The United Nations (UN) General Assembly is ongoing this week and the UN's Intergovernmental Panel on Climate Change (IPCC) has released a new report on the current and future status of climate change.
The new IPCC report doesn't necessarily tell us anything we didn't already know in broad strokes, but it does warn that a feedback loop is developing in the oceans where heat is being absorbed and will contribute to significantly worse storm systems in the future.
The report also warns that cities will be submerged and islands will disappear as sea level rises by at least three feet by the end of the century.
The report projects that sea levels could rise by one meter (3.3 feet) by 2100 — ten times the rate in the 20th century — if emissions keep climbing. The rise could exceed five meters by 2300.
In the Himalayas, glaciers feeding ten rivers, including the Ganges and Yangtze, could shrink dramatically if emissions do not fall, hitting water supplies across a swathe of Asia.
Thawing permafrost in places like Alaska and Siberia could release vast quantities of greenhouse gases, potentially unleashing feedback loops driving faster warming.
Following a subsequent report published last month on land use and farming, the IPCC Special Report on the Oceans and Cryosphere — or ‘frozen world’ — was the final piece in a scientific jigsaw revealing the global sweep of climate impacts.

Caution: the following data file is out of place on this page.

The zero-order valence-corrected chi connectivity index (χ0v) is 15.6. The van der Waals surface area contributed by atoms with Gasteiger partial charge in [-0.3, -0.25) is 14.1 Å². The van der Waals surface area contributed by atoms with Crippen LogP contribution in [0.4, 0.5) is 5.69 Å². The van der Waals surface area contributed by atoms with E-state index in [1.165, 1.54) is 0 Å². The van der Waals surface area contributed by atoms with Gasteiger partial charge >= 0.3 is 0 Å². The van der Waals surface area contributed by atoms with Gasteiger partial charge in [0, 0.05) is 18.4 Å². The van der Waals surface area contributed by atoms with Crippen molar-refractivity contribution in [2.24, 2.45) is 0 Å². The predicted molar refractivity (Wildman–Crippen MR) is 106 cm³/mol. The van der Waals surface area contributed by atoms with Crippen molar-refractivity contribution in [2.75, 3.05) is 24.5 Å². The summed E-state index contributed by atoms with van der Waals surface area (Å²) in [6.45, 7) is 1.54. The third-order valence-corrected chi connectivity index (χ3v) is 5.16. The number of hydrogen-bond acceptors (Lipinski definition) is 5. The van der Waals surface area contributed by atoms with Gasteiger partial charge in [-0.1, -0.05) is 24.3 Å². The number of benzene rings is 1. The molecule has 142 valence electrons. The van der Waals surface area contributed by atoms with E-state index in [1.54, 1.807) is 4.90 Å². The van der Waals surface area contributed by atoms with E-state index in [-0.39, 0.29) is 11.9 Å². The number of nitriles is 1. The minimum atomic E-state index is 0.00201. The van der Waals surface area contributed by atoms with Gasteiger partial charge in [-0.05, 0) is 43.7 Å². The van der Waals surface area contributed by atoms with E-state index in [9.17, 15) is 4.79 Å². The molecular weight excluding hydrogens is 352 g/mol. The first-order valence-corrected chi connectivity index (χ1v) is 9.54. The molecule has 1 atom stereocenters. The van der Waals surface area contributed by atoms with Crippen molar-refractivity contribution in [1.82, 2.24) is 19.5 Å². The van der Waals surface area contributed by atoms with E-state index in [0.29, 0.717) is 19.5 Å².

It's worth noting that the IPCC's reports are not strictly scientific reports; they're a collaboration between scientists and governments.
In other words, these are actually conservative estimates and we should look at the possibility that seas will rise by over three feet as the best-case scenario, not the worst.
It's understandable why these reports are usually based on conservative estimates. The public is far more forgiving to underestimations than it is to cries that the sky is falling if it doesn't fall.
From the Associated Press:
“The oceans and the icy parts of the world are in big trouble, and that means we’re all in big trouble, too,” said one of the report’s lead authors, Michael Oppenheimer, professor of geosciences and international affairs at Princeton University. “The changes are accelerating.” [...]
“The world’s oceans and cryosphere have been taking the heat for climate change for decades. The consequences for nature and humanity are sweeping and severe,” said Ko Barrett, vice chair of the IPCC and a deputy assistant administrator for research at the U.S. National Oceanic and Atmospheric Administration.